Essential Tools Of A Hydroponics Grower
Being a hydroponics grower is more than planting a seed and hoping for the best. There’s so many factors that affect the growth of a plant and therefore every serious hydroponics grower has a keen interest in creating the best conditions for plants to grow to their fullest potential. Skill sets and theoretical knowledge is rendered useless without the right tools of the trade.
In this article we’ll go over the essential tools in a hydroponics grower’s toolbox. If you aim to grow big plants, it’s best to buy these tools and use them in your grow area!
Light Meter (Lumens/Lux)
We mention a light meter first because without the right lighting conditions, plants will struggle despite having ample nutrients. For both indoor and outdoor growers, getting the right amount and duration of light is fundamental to getting good results.
For indoor growers, the right balance needs to be struck between the amount of light illumination (photoperiod) and the power consumption of the light fixtures. New advances in LED technology have made power consumption much more energy efficient than HPS bulbs while providing a wider range of colors.
For outdoor growers, the challenge is finding a balance between sufficient sunlight and heat tolerance. Too much sunlight also means high temperatures. The use of shade screens can reduce the temperatures but too much shade blocks out valuable light.
A light meter can measure either lumens or PAR (photosynthetically active radiation).
Thermometer & Hygrometer
Measuring the temperature and humidity of the air in your grow area is very important to help you fine-tune your irrigation plan and assess whether supplemental shading is required for outdoor growers.
Sustained high temperatures dry up the top soil or grow media fast and affects shallow rooted plants such as lettuce. In hydroponics systems, one of the biggest problems is high temperatures affecting the water supply. High water temperatures lead to low dissolved oxygen content which often leads to pythium root rot and other infections.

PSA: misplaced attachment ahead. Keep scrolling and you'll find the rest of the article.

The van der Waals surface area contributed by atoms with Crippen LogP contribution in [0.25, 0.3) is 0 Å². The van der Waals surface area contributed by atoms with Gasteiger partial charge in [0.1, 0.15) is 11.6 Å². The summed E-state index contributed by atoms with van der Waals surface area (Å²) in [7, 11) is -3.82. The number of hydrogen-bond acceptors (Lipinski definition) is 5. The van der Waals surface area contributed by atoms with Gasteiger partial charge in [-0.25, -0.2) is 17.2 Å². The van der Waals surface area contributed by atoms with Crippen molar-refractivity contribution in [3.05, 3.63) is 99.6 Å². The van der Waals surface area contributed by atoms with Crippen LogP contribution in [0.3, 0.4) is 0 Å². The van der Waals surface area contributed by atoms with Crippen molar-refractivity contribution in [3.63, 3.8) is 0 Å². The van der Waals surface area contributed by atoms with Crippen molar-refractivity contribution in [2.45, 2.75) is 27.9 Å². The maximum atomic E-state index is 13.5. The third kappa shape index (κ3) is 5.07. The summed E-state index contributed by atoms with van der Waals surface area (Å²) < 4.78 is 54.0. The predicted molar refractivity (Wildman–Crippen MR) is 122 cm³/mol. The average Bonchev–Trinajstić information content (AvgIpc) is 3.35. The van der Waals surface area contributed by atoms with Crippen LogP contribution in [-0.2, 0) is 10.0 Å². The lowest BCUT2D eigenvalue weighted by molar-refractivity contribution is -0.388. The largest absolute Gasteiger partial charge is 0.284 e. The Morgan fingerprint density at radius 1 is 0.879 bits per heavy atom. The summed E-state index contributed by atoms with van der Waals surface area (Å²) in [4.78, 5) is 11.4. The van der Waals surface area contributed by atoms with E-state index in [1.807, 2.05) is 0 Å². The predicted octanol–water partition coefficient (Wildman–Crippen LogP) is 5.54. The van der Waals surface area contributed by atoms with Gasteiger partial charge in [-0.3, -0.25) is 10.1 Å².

For those using overhead hanging sprinklers, foggers, or misting systems, knowing when to provide an additional boost in humidity is key to overcoming plant transpiration problems. Plants are distressed when under both high and low heat and humidity. The main thing to understand is finding the right balance for plants to move water and nutrients through its parts to complete the transpiration and respiration cycles.
pH refers to the scale of hydrogen ion concentration of a solution. It indicates whether the water is acidic or alkaline, or neutral. The scale is from 0 to 14 with neutral at 7. The scale is logarithmic, meaning if the pH of a solution drops from 7 to 6, it becomes 10x more acidic. Maintaining the proper pH scale is important for nutrient uptake and the avoidance of nutrient lock-out in the rootzone.
TDS & EC Meter
Hydroponics beginners often hear about pH (scale of hydrogen ion concentration) and TDS (total dissolved solids measured in parts per million – PPM) but not much about EC (electrical conductivity). The professionals tend to speak only about EC when discussing nutrient formulas. The reason why is TDS is calculated by taking the EC and applying a conversion factor. And different manufacturers use different conversion factors in their product, meaning 2 different meters might get 2 different TDS readings! But the EC remains the same! EC, as measured in mS/cm, is used to determine the strength of a nutrient solution.
Dissolved Oxygen Meter
The amount of oxygen in solution is often overlooked by growers. This could spell a lot of trouble later on when pythium root rot starts to appear in plants. Oxygen is part of the essential macro-nutrients of a plant and therefore should not be overlooked. There is an inverse correlation between the temperature of water and its oxygen holding capability. The lower the water temperature, the higher the dissolved oxygen content. The reverse is also true.
In non-circulating hydroponics systems, plants will starve with depleting oxygen content when the roots are fully submerged in still water. That’s why small Kratky systems are effective, because of the air layer separating plant and water. In circulating systems such as DWC, it’s easier to replenish dissolved oxygen by way of water movement and air pumps with bubblers. Anything lower than 5mg/L dissolved oxygen content will cause plant growth problems.